Bombardment is another popular game for helping young boys have fun while working off excess energy. Tom Lawrence, in his fifth year as Cubmaster of Pack 119, Asbury, N.J., marvels at the fact that “month in and month out, the Cub Scouts love it. We use large sponge balls that don’t hurt the kids at all, lay some yellow tape on the floor, split the kids up into two groups, and let the games begin.” (The rules for Bombardment are found in—you guessed it—the Cub Scout Leader How-To Book.)
One common ingredient for all popular pack games is involvement. The ideal game should include everyone, with nobody left out to invent alternative activities in the back of the meeting room. If the boys need to play in shifts, make sure the game is as much fun to watch as it is to play.
Past Cubmaster Jerry Franks of Olathe, Kan., understands all about large group management: His Pack 3288 had more than 130 Cub Scouts.
“We made sure all the dens were represented in our games,” he says. “That way, all the boys had someone to cheer for during the action.”
One reason the Sock on a Rope game had such appeal for our pack was that it kept the attention of all boys, even after they had been eliminated. Much like spectators watching the progress of a tightrope walker, they just had to see how the Cub Scouts who remained would continue to fare in evading the spinning sock.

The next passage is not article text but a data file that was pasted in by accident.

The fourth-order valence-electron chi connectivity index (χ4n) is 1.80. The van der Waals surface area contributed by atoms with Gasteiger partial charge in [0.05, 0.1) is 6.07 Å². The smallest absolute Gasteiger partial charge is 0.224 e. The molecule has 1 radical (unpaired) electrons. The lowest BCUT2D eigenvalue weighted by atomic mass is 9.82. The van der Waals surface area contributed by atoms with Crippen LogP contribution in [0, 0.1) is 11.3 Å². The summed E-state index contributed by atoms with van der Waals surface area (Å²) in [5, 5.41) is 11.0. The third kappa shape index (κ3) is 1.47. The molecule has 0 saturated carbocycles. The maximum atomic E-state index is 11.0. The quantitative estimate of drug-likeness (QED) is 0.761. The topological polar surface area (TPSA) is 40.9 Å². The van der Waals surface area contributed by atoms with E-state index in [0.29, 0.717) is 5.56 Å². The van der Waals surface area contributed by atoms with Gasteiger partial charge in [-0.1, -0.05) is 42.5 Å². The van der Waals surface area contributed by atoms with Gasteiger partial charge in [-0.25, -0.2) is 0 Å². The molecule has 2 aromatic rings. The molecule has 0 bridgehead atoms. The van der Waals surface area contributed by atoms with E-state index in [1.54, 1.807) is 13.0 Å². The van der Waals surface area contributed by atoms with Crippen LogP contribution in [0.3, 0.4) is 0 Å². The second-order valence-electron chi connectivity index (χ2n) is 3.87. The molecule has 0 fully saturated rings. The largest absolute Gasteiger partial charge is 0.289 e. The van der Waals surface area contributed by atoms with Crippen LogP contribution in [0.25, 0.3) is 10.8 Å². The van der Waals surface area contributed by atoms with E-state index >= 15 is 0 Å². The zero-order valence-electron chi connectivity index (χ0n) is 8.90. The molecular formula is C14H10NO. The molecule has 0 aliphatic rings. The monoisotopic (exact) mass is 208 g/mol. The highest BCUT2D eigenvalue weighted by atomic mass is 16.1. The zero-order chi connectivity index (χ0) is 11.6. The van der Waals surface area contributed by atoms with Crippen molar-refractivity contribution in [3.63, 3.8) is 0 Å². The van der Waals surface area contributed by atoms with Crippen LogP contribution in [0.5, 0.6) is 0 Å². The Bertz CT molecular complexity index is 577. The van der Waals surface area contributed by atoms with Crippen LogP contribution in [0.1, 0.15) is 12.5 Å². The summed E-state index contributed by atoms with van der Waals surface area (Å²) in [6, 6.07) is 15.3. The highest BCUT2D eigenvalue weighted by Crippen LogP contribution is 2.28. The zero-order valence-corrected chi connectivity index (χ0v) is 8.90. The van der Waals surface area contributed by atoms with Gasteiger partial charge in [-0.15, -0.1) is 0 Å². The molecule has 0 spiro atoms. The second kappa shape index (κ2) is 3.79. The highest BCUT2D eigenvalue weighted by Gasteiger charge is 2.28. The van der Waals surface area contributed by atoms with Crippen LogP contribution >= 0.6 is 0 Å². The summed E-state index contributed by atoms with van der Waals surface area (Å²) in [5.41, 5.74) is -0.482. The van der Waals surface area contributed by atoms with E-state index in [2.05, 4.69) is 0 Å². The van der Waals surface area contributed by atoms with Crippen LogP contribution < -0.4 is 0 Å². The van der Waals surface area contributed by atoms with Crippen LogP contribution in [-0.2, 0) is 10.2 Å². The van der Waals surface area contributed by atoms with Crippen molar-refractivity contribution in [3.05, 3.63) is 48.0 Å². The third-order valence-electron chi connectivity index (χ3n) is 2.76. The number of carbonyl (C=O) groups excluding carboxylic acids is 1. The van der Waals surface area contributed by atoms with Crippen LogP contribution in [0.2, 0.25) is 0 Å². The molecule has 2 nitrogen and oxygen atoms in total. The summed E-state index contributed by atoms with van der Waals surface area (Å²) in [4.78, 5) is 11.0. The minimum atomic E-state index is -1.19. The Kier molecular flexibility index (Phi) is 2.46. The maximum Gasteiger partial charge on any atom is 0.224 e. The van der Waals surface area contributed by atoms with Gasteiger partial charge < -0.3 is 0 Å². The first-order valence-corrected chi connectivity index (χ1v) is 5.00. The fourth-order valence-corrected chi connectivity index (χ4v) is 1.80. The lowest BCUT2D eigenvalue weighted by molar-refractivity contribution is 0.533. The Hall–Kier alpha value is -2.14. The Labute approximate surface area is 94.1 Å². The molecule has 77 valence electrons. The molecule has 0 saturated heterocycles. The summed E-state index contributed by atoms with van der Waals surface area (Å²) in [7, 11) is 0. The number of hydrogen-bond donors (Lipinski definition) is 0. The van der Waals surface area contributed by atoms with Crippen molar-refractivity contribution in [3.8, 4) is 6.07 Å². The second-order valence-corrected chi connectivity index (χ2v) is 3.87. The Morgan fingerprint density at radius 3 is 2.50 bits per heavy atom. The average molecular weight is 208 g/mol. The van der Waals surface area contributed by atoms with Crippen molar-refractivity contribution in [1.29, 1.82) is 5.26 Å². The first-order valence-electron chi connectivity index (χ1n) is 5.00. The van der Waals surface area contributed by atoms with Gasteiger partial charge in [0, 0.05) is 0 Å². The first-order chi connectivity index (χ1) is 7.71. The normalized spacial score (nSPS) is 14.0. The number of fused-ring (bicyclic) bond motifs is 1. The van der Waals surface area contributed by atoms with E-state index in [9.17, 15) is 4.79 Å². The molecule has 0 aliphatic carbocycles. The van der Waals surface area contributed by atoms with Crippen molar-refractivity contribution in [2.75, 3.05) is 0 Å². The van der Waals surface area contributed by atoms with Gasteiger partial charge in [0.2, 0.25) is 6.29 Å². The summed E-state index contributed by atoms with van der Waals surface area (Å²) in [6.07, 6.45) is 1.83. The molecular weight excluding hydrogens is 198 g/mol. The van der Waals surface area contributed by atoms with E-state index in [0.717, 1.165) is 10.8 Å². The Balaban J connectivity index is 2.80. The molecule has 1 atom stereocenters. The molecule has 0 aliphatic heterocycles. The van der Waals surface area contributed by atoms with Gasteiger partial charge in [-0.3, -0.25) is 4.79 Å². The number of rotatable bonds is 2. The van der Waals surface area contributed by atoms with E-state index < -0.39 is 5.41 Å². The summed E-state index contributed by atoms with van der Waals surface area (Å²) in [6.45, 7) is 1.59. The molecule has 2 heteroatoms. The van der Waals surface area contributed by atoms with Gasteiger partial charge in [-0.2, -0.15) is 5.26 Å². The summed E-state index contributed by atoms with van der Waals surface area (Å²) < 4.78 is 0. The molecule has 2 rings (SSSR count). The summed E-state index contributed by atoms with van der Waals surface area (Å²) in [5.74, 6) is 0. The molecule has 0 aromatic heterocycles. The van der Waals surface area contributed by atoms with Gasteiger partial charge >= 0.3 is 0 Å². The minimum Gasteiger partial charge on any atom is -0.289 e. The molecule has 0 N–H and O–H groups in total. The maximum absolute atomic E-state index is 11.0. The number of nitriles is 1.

Make it fun for every boy
To ensure that every boy has fun, you must remember that every boy is different. If your featured game one month is physically rigorous, appealing to the best jumpers and runners, consider a game for quick thinkers for the following month.
Another of Cubmaster Schell’s favorites with our pack was Memory Game, a variation of the classic Kim’s Game, a testing of visual recall.
Den leaders bring objects from home that relate to the month’s theme and spread them on a table in front of the seated Cub Scouts. A boy from the first den comes to the table, picks up and names an object, then puts it down. In order, the boys from the other dens follow, each holding up and naming a different object. However, each boy must also pick up and name each previously selected object, in the correct order. The winner is the boy who can name all the objects in order—quite a memory feat.
“The game helped the boys improve their powers of concentration, kept the noise level down, and, best of all, reinforced something important from our theme,” said Schell. “If we were talking about camping skills in advance of the parent-son weekend, the objects could all be things a boy should remember to put in his pack: extra socks, mosquito repellent, flashlights, and canteen. And the suspense really grew as the list of objects to remember expanded to 25 or 30.”
Too unwieldy? Try it!
These ideas sound like fun, you may say, but your pack is just too large and unwieldy for them.
Such concerns about keeping order in a crowd of 100 Cub Scouts and their families can cause some Cubmasters to opt instead for a monthly meeting filled exclusively with skits, songs, and awards. But after a decade of gleefully hurling sponge balls and hopping over whirling socks with the rest of my pack, I’m convinced there is a place for everything, especially games, no matter how big the pack.